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So visiting Finca La Vigía, as I talked about yesterday, was kind of depressing. I just hated to see the old boy looking so down and out. But then again, it kind of suits the whole Hemingway persona. It made me think about the slim, masculine Papa that first arrived at the Finca in 1939 and the bloated, tired-looking old man who left there for the last time a year before his suicide in 1961. I guess what it comes down to is that the Finca, while not looking its best these days, does reflect the worn-out author who obsessively marked his daily weight on his bathroom wall.

This made me think that maybe I’d put together a short video documenting Hemingway and his time at the Finca. Usually I’d use Cuban music to put something like this together, but instead I was inclined to use a somewhat elegiac song by the British group Elbow called “The River.” This is from their relatively new CD, Build a Rocket Boy.

Watch this short video and tell me if you don’t think it rather perfectly matches the mood of a declining Ernest Hemingway living in Cuba.

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The Hemingway blues

The living room at Finca La Vigia where Hemingway lived for 20 years. Photo by David Lansing.

Finca La Vigía, the villa in the hills above Havana bought by Ernest Hemingway in 1939, is not looking good. Five years ago, when we first visited, you could still visit the guest bungalow, next to the main house, where his sons used to stay during their summer vacations. Now, it is closed up and the old garage has been converted into ramshackle administrative space. The roof is in bad repair and the whole building lists as if it were slouching down the hill. Not good. The main house also looks worse than it did two years ago, despite the fact that we were told back then that Cuba was embarking on some major renovation projects that would return the villa to the way it looked when Hem and his fourth wife, Mary, hosted the likes of Ava Gardner, Gary Cooper, and Errol Flynn. Instead we arrived to find rooms that were closed (damaged from sun, wind, and rain they are awaiting “restoration,” we were told) and construction projects that looked halted.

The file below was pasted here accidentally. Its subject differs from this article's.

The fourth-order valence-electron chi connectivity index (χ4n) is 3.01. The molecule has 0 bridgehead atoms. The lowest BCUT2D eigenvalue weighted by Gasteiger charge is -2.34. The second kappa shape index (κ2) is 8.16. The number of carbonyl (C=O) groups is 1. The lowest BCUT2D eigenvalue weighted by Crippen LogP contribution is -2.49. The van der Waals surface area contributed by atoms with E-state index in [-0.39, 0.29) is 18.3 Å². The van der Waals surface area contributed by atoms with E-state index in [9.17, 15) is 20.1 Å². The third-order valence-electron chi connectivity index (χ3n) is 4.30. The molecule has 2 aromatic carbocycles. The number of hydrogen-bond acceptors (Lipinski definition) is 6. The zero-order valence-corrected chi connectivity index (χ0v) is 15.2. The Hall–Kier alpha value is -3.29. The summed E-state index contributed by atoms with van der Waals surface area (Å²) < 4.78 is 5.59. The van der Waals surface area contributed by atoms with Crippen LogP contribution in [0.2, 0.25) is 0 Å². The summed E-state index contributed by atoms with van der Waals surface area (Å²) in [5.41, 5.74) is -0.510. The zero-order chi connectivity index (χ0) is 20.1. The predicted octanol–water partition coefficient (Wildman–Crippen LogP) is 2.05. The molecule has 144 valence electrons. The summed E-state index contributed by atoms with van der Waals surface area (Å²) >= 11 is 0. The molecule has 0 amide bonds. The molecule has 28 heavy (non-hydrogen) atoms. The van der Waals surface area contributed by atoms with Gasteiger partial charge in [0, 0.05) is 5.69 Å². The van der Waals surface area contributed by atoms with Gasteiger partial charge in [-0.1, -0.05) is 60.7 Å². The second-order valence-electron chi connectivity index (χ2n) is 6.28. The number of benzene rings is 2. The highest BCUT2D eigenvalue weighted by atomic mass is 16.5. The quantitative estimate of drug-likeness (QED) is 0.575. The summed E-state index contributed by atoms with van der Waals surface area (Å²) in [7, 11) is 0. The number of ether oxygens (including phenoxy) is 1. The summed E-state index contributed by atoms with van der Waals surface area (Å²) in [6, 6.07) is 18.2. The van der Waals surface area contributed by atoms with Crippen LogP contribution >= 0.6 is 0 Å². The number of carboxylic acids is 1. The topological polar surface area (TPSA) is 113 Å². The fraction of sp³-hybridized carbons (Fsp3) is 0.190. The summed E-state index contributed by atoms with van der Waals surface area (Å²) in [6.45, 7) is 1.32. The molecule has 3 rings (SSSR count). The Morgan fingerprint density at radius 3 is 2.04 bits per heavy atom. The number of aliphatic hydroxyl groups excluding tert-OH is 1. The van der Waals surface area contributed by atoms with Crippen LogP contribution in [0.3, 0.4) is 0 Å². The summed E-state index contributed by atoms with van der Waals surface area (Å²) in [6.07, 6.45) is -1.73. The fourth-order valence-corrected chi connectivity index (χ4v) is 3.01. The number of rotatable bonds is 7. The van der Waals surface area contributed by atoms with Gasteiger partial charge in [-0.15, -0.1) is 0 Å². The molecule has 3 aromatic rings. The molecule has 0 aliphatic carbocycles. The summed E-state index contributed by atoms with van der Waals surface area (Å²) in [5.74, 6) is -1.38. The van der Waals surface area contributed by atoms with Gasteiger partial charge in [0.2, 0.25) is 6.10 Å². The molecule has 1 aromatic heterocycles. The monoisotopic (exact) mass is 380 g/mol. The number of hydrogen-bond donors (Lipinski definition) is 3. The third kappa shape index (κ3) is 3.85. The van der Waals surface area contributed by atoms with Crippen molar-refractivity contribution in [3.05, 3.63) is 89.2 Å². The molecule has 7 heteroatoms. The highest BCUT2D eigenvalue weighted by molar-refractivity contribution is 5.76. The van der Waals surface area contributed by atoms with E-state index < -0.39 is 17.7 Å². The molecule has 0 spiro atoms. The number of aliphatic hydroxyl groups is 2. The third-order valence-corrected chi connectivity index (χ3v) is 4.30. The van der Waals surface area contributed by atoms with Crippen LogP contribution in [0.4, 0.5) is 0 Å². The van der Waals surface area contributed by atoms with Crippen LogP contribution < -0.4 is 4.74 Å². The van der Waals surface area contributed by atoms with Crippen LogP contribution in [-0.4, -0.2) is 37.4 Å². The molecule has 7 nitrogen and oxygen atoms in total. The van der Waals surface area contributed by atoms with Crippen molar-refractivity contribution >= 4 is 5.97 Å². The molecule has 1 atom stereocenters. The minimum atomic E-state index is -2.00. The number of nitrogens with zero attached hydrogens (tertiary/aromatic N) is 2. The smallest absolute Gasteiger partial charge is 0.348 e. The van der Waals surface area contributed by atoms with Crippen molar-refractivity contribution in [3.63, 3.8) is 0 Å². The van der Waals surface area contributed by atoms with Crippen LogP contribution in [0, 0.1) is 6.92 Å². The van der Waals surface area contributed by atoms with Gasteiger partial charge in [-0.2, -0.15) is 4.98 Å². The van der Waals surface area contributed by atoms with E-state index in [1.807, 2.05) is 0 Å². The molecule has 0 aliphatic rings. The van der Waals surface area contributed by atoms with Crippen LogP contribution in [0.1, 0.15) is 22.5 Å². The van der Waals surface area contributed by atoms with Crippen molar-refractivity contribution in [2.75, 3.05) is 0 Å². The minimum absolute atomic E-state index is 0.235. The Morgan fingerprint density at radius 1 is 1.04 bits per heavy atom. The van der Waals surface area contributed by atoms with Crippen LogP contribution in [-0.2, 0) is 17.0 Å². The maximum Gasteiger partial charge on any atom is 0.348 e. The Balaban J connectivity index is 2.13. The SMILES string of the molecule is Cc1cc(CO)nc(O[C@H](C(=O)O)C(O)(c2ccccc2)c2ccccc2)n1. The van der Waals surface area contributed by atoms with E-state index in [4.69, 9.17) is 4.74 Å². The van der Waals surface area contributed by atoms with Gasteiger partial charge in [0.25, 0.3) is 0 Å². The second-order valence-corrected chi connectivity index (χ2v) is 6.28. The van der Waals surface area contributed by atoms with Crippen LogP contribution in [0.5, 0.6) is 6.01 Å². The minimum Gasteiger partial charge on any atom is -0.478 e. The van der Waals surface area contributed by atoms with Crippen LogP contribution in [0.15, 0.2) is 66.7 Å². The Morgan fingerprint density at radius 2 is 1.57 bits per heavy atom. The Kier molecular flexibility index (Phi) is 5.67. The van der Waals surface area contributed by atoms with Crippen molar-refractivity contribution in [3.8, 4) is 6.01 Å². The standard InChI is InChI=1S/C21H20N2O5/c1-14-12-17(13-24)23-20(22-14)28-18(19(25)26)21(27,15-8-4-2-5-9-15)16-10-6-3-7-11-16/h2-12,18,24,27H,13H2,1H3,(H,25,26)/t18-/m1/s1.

Papa and a young reporter in the living room at Finca La Vigia.

There is also a lot more panhandling going on by the women that guard the rooms and the house. First you pay a few bucks to get in, then $5 for a “photography permit,” and another $5 if you want to video, but that’s just the start of it. If you walk up to the front door and try to take a photo of the living room, you will be told that you can’t reach the camera into the house, but the guard will be happy to take a photo for you—for $5. And it’s the same in every room you look at. They’ll take photos for you in his bedroom and in the little room at the top of the tower building where they’ve set up a desk with an old Remington typewriter on it (despite the fact that Hemingway never wrote in the tower, which was used basically as a storage unit for his guns and fishing equipment).

The swimming pool, where Ava Gardner used to swim nude, is in very bad shape, despite the fact that we were told five years ago that it was going to be renovated, the decks replaced, the old arbor repaired. Soon, the overgrown tropical vegetation will reclaim it.

It’s hard to determine who’s at fault here. Obviously Castro’s government doesn’t have the money to pour into a museum dedicated to an American writer, despite the fact that it’s a good draw for tourism. It seemed a couple of years ago that things were going to loosen up a little more between Cuban demands and American offers of aid to rescue the museum, but now, for whatever reason, that seems unlikely. The Cubans we spoke with blame it on American restrictions; America blames it on the Castro brothers who have tried to use offers of cultural aid to demand other financial supports. Who knows what the truth is. But the fact of the matter is that Finca La Vigía is not looking good these days and it’s unlikely that anything good is going to happen to it anytime soon. Such a pity.

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Running down an old Impala

The old Impala we rented to take us to the Hemingway Museum. Not exactly the car of our dreams. Photos by David Lansing.

Usually getting a great classic car to drive us up to San Francisco de Paula, the little town on the outskirts of Havana where Ernest Hemingway lived for over 20 years, is as easy as walking down to the Capitolio building on Prado and trying to decide between, say, a ’57 Chevy convertible and a ’55 Cadi. But yesterday there were no cars around. I don’t know what the deal was. And a long stretch of the Prado, near the Cinema Payret, which is usually filled with great old cars, was cleared out with cops keeping people away. So something was going on but it was impossible to figure out what.